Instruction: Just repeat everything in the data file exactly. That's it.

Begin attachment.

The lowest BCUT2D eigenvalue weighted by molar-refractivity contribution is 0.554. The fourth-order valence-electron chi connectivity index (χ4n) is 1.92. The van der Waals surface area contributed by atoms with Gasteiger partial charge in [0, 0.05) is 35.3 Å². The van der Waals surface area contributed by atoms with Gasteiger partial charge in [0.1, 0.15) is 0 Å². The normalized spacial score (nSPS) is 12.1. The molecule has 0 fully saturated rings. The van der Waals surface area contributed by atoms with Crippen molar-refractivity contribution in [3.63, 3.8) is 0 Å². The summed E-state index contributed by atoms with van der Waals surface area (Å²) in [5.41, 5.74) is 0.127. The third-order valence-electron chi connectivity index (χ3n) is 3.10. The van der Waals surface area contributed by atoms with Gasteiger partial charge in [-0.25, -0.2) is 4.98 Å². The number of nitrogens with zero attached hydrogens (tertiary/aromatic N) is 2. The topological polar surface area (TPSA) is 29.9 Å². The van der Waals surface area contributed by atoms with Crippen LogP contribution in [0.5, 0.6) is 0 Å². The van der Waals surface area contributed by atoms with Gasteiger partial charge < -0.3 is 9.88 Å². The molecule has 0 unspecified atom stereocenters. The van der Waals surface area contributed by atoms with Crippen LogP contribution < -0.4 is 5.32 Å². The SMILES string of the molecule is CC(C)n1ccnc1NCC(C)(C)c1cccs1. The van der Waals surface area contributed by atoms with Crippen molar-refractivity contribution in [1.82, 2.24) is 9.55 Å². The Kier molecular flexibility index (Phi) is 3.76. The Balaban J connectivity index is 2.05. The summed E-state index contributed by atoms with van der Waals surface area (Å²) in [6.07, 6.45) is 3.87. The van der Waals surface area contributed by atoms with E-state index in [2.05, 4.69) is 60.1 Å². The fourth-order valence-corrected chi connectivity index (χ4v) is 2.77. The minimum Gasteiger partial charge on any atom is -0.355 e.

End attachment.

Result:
The lowest BCUT2D eigenvalue weighted by molar-refractivity contribution is 0.554. The fourth-order valence-electron chi connectivity index (χ4n) is 1.92. The van der Waals surface area contributed by atoms with Gasteiger partial charge in [0, 0.05) is 35.3 Å². The van der Waals surface area contributed by atoms with Gasteiger partial charge in [0.1, 0.15) is 0 Å². The normalized spacial score (nSPS) is 12.1. The molecule has 0 fully saturated rings. The van der Waals surface area contributed by atoms with Crippen molar-refractivity contribution in [3.63, 3.8) is 0 Å². The summed E-state index contributed by atoms with van der Waals surface area (Å²) in [5.41, 5.74) is 0.127. The third-order valence-electron chi connectivity index (χ3n) is 3.10. The van der Waals surface area contributed by atoms with Gasteiger partial charge in [-0.25, -0.2) is 4.98 Å². The number of nitrogens with zero attached hydrogens (tertiary/aromatic N) is 2. The topological polar surface area (TPSA) is 29.9 Å². The van der Waals surface area contributed by atoms with Crippen LogP contribution in [0.5, 0.6) is 0 Å². The van der Waals surface area contributed by atoms with Gasteiger partial charge < -0.3 is 9.88 Å². The molecule has 0 unspecified atom stereocenters. The van der Waals surface area contributed by atoms with Crippen LogP contribution < -0.4 is 5.32 Å². The SMILES string of the molecule is CC(C)n1ccnc1NCC(C)(C)c1cccs1. The van der Waals surface area contributed by atoms with Crippen molar-refractivity contribution in [1.82, 2.24) is 9.55 Å². The Kier molecular flexibility index (Phi) is 3.76. The Balaban J connectivity index is 2.05. The summed E-state index contributed by atoms with van der Waals surface area (Å²) in [6.07, 6.45) is 3.87. The van der Waals surface area contributed by atoms with E-state index in [2.05, 4.69) is 60.1 Å². The fourth-order valence-corrected chi connectivity index (χ4v) is 2.77. The minimum Gasteiger partial charge on any atom is -0.355 e.